This is typically a bearish technical pattern for lower lows.
RSI appears to be rolling over after failing resistance at 40. Support is at 35-30 with the latter representing September lows.
Market Analysis – The PowerShares QQQ (QQQ) slipped for the first time in 4 sessions after testing a low of $184.97. Near-term support at $185-$184.50 held. A move below $183.50 could lead to a further backtest towards $182-$181.50 and the 50-day moving average.
Resistance is at $186-$186.50.
A move above the latter would be a bullish development for another run towards $187-$187.50 and fresh all-time highs. The late August peak reached $187.52.
RSI has cleared lower resistance at 60 with continued closes above this level signaling additional strength for a run at 65-70 and August highs. Support is at 55-50.
The Energy Select Sector Spider (XLE) tested a high of $76.54 before closing in the red for the 2nd time in 3 sessions. Lower resistance at $76.50-$77 held with a move above the latter being a bullish development.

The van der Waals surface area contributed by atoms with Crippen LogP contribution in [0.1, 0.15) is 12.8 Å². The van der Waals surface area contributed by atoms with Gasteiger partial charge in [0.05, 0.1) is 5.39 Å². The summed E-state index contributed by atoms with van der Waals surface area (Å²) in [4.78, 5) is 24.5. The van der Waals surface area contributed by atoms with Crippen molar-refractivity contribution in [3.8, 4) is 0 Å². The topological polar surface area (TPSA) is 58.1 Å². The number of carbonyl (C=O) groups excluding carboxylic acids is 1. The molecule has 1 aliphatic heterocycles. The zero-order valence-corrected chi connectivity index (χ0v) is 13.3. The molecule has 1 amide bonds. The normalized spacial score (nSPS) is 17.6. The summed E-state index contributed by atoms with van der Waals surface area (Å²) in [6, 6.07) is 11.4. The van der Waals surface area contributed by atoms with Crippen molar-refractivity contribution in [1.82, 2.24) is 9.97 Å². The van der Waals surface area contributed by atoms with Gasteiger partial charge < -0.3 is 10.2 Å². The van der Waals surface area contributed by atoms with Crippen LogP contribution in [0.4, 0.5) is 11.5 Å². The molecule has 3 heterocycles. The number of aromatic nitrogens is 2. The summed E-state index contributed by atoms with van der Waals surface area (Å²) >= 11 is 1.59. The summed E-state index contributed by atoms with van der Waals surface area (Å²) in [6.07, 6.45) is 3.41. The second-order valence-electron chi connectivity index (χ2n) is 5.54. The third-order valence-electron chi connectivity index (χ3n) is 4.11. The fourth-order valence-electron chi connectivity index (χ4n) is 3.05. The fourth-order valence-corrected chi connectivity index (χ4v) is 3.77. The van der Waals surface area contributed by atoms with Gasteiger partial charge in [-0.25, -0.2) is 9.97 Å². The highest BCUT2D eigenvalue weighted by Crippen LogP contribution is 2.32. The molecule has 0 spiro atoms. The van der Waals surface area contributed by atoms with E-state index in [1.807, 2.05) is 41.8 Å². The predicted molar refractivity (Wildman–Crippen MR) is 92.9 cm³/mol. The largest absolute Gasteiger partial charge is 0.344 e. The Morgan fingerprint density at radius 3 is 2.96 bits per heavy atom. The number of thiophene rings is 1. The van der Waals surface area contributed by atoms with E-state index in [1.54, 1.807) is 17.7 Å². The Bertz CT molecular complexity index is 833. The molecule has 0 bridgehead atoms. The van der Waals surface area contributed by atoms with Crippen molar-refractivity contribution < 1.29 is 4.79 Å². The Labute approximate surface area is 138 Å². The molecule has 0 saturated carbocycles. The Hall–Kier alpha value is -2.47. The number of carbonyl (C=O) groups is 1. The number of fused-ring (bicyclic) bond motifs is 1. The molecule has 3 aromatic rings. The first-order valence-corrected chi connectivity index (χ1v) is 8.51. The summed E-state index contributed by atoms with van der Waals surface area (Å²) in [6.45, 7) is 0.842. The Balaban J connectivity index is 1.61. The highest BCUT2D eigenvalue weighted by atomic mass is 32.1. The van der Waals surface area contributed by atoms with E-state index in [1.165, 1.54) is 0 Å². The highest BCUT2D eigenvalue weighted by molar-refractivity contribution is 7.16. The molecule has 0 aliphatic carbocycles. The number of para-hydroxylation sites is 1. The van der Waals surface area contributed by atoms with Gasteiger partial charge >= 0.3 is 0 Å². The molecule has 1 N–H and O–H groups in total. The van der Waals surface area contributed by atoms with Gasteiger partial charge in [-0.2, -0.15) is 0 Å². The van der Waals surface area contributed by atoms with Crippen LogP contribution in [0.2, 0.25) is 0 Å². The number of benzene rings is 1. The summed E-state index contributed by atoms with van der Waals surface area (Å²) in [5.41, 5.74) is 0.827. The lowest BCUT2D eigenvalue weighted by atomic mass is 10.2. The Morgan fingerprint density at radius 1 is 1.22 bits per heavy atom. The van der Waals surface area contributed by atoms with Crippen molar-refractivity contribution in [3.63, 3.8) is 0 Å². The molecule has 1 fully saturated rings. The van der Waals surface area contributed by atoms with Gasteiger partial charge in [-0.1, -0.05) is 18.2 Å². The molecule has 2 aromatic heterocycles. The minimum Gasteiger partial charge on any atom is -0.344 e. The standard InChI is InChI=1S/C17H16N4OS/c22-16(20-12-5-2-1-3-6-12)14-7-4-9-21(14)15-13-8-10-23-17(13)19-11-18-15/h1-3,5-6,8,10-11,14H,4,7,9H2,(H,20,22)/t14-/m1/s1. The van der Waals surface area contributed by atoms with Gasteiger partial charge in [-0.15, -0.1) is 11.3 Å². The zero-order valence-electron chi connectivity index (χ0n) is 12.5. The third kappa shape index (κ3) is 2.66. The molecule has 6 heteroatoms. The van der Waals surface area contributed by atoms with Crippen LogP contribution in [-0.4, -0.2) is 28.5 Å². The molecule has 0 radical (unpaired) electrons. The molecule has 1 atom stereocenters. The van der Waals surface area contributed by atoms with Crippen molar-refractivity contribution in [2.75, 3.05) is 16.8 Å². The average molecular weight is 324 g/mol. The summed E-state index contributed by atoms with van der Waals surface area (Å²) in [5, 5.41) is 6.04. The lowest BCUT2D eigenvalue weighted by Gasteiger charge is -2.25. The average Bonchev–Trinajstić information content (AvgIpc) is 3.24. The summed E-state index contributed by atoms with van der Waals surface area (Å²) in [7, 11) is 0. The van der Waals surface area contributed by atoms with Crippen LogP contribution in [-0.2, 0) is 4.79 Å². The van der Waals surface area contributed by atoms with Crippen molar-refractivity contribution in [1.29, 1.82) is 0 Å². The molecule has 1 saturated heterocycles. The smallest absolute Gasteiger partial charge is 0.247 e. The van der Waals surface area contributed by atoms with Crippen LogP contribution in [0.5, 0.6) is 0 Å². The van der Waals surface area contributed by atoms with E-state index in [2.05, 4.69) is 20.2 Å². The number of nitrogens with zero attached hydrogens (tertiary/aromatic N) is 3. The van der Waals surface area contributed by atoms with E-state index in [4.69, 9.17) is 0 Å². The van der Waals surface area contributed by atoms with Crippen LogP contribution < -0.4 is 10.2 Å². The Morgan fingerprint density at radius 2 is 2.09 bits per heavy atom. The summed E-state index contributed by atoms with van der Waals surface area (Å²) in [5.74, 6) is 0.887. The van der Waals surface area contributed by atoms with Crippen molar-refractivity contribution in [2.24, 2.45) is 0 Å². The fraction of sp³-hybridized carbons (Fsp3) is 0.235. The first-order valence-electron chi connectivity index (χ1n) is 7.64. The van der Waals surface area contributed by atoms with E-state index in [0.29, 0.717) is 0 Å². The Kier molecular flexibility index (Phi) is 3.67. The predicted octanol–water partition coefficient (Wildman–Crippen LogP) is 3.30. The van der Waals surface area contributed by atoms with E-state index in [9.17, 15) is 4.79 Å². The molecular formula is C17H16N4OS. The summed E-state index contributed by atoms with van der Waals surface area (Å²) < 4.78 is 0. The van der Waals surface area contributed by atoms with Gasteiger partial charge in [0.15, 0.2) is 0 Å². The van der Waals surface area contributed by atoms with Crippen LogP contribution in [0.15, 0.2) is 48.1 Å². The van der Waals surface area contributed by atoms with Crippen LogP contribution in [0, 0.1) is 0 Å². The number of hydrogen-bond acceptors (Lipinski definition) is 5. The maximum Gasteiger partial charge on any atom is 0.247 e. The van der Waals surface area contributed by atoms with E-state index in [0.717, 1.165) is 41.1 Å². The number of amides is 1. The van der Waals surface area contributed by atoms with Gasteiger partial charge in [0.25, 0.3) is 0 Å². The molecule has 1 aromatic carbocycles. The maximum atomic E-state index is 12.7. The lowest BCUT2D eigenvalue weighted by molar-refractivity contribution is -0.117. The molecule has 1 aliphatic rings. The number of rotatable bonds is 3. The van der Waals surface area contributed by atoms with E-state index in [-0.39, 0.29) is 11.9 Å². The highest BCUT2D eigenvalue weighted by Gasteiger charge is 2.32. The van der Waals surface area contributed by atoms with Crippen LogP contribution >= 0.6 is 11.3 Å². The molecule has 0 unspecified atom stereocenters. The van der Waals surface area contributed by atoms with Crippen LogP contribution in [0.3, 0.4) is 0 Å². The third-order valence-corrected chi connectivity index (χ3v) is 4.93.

The fade to $75.55 held upper support at $75.50-$75.
A close below the latter could lead to a continued backtest towards $74.50-$74 and the 50-day moving average.
RSI is in a downtrend with support at 60.
A move below this level would likely lead to a continued backtest towards 55-50. Resistance at 65.
The percentage of S&P 500 stocks trading above the 50-day moving average closed Friday at 54.76% with the low tapping 53.37%. Early July support is at 51%-50% with risk to the 45% area and late June lows on a close below the latter.
Resistance at 55%-56%. A close above the latter would be a slightly bullish signal for a run towards 60%.
The percentage of Nasdaq 100 stocks trading above the 200-day moving average closed at 60.19% and the session peak on Friday.
Resistance is at 62%-62.5% with a close above the 63% level being a more bullish development.
Support is at 57% with a move below this area signaling additional weakness towards 55% and the mid-September low.
All the best,